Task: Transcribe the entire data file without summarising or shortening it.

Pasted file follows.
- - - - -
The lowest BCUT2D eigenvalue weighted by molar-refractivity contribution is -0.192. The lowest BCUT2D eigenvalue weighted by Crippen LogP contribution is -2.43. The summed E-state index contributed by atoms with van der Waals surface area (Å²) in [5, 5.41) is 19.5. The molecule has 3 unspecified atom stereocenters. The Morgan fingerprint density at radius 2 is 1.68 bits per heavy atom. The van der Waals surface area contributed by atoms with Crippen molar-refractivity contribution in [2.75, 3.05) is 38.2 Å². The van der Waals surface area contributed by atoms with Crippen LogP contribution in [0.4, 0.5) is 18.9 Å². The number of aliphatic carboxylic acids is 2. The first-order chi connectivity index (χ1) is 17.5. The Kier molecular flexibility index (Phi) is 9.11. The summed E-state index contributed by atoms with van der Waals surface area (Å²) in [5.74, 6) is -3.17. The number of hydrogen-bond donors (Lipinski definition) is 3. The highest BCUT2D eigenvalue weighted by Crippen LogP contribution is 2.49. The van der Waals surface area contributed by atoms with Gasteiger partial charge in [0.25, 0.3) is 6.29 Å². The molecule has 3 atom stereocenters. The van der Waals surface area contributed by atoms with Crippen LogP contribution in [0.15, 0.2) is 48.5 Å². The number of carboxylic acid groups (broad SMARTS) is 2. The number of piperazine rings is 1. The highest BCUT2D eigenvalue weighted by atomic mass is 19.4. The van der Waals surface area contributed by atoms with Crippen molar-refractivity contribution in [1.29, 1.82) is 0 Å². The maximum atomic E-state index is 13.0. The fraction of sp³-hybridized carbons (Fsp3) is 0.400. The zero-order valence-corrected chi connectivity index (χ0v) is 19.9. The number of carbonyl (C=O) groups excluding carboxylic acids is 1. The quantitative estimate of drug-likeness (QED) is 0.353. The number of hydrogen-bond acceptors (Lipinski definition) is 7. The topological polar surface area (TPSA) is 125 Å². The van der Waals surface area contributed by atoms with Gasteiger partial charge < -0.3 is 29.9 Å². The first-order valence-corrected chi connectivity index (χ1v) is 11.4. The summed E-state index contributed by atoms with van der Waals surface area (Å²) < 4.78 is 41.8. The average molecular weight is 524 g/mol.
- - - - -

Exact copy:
The lowest BCUT2D eigenvalue weighted by molar-refractivity contribution is -0.192. The lowest BCUT2D eigenvalue weighted by Crippen LogP contribution is -2.43. The summed E-state index contributed by atoms with van der Waals surface area (Å²) in [5, 5.41) is 19.5. The molecule has 3 unspecified atom stereocenters. The Morgan fingerprint density at radius 2 is 1.68 bits per heavy atom. The van der Waals surface area contributed by atoms with Crippen molar-refractivity contribution in [2.75, 3.05) is 38.2 Å². The van der Waals surface area contributed by atoms with Crippen LogP contribution in [0.4, 0.5) is 18.9 Å². The number of aliphatic carboxylic acids is 2. The first-order chi connectivity index (χ1) is 17.5. The Kier molecular flexibility index (Phi) is 9.11. The summed E-state index contributed by atoms with van der Waals surface area (Å²) in [5.74, 6) is -3.17. The number of hydrogen-bond donors (Lipinski definition) is 3. The highest BCUT2D eigenvalue weighted by Crippen LogP contribution is 2.49. The van der Waals surface area contributed by atoms with Gasteiger partial charge in [0.25, 0.3) is 6.29 Å². The molecule has 3 atom stereocenters. The van der Waals surface area contributed by atoms with Crippen LogP contribution in [0.15, 0.2) is 48.5 Å². The number of carboxylic acid groups (broad SMARTS) is 2. The number of piperazine rings is 1. The highest BCUT2D eigenvalue weighted by atomic mass is 19.4. The van der Waals surface area contributed by atoms with Crippen molar-refractivity contribution in [1.29, 1.82) is 0 Å². The maximum atomic E-state index is 13.0. The fraction of sp³-hybridized carbons (Fsp3) is 0.400. The zero-order valence-corrected chi connectivity index (χ0v) is 19.9. The number of carbonyl (C=O) groups excluding carboxylic acids is 1. The quantitative estimate of drug-likeness (QED) is 0.353. The number of hydrogen-bond acceptors (Lipinski definition) is 7. The topological polar surface area (TPSA) is 125 Å². The van der Waals surface area contributed by atoms with Gasteiger partial charge < -0.3 is 29.9 Å². The first-order valence-corrected chi connectivity index (χ1v) is 11.4. The summed E-state index contributed by atoms with van der Waals surface area (Å²) < 4.78 is 41.8. The average molecular weight is 524 g/mol.